Every now and then in life you read something you’re convinced was made especially for you, as if it’s been tailored specifically to your personal sensibilities. I almost always feel this way when reading Kate Beaton’s Hark! A Vagrant web-comic but, given its increasing popularity, I’m guessing that more and more people are starting to feel this way too.
Published by the Montreal-based Drawn and Quarterly this past fall, Hark! A Vagrant is a compilation of comics Beaton has published through her website: harkavagrant.com. The web-comic series revolves mostly around jokes made at the expense of historical figures or pieces of popular literature. There’s not a ton of explanation or introduction to the book but those who get the style will be able to jump right in and enjoy the absurd silly-smart humour. Comics that are particularly dependent on knowledge of historical affairs often come with a brief commentary from the author, though usually not much more than a few sentences.
Often in Hark! Beaton will tackle a topic from several different angles. There are, for instance, segments of the book dedicated to the French Revolution, Dracula, the Great Gatsby, Jane Eyre, Canadian stereotypes and Hamlet, among others. A quick look at the book’s index and you’ve got yourself a murderer’s row of people, places and things that Beaton has made a comic about. Aquaman 84; Cladius 158; Jackson, Andrew 103-105; Oliver Twist 163; Riel, Louis 8-9; Thundercats 51; and so on.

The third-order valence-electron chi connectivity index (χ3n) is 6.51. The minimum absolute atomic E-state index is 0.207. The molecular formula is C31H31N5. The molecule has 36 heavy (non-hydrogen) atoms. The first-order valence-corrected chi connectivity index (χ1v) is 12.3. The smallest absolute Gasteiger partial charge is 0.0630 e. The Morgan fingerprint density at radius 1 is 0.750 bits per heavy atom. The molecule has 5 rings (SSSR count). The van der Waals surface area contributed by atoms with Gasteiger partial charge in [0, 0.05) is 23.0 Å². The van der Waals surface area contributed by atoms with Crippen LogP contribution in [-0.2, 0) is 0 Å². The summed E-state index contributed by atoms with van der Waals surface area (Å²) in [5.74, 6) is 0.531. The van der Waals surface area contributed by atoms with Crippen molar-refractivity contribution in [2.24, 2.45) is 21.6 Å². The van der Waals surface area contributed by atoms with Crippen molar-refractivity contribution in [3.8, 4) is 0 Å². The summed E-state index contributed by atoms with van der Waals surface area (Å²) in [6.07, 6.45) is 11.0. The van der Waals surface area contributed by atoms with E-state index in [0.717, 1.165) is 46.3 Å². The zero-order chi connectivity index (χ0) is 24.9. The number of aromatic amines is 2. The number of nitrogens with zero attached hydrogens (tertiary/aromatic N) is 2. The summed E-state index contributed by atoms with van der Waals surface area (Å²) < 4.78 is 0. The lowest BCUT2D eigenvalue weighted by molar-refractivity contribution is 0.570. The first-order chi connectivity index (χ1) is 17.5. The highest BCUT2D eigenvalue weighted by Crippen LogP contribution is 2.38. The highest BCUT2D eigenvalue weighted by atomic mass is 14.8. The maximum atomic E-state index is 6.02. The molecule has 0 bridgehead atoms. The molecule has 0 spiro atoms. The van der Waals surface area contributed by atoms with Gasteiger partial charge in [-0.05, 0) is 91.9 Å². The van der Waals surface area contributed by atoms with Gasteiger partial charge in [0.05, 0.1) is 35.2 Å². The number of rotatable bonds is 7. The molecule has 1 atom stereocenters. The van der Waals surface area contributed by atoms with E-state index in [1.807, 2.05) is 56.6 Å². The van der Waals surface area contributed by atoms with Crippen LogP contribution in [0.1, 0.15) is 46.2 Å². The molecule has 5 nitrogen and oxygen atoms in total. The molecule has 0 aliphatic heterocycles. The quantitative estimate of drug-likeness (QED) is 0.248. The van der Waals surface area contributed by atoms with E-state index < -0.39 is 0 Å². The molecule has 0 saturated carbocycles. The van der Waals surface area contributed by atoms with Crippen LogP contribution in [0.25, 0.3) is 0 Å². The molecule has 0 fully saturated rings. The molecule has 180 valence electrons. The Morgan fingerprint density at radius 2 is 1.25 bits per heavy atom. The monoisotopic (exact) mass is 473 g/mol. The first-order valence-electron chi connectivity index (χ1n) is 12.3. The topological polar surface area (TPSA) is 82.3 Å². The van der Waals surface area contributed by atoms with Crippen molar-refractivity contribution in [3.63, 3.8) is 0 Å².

One of the greatest accomplishments of Hark! A Vagrant is its ability — as a book and a comic — to be both smart and silly, witty and delightfully stupid at the same time. Take one of Beaton’s Gatsby comics for example; in three panels Jay Gatsby is being rebuked by a couple of upper-class snobs for not coming from old money. “Well, how old?” asks Gatsby. One of the snobs squints his eyes, furrows his brow and replies “Old as BALLS.”
The writing is certainly funny in HAV but the real legwork is done by the comics themselves. Beaton’s illustrations of faces and figures are so spot on in their comedic placement that they’re often good enough to sell the joke totally on their own. Consider the concerned look given by Edgar Allan Poe after he reads a love letter from Jules Verne or the intense stare of the 1980s businesswoman trying to decide between two different sets of shoulder-padded blazers.
By now many have already been turned on to the greatness that is Hark! A Vagrant, but for those as yet uninitiated this book serves as a great, if slightly abrupt, entry point to a great comic series. I personally can’t wait for the next instalments, whatever they might be.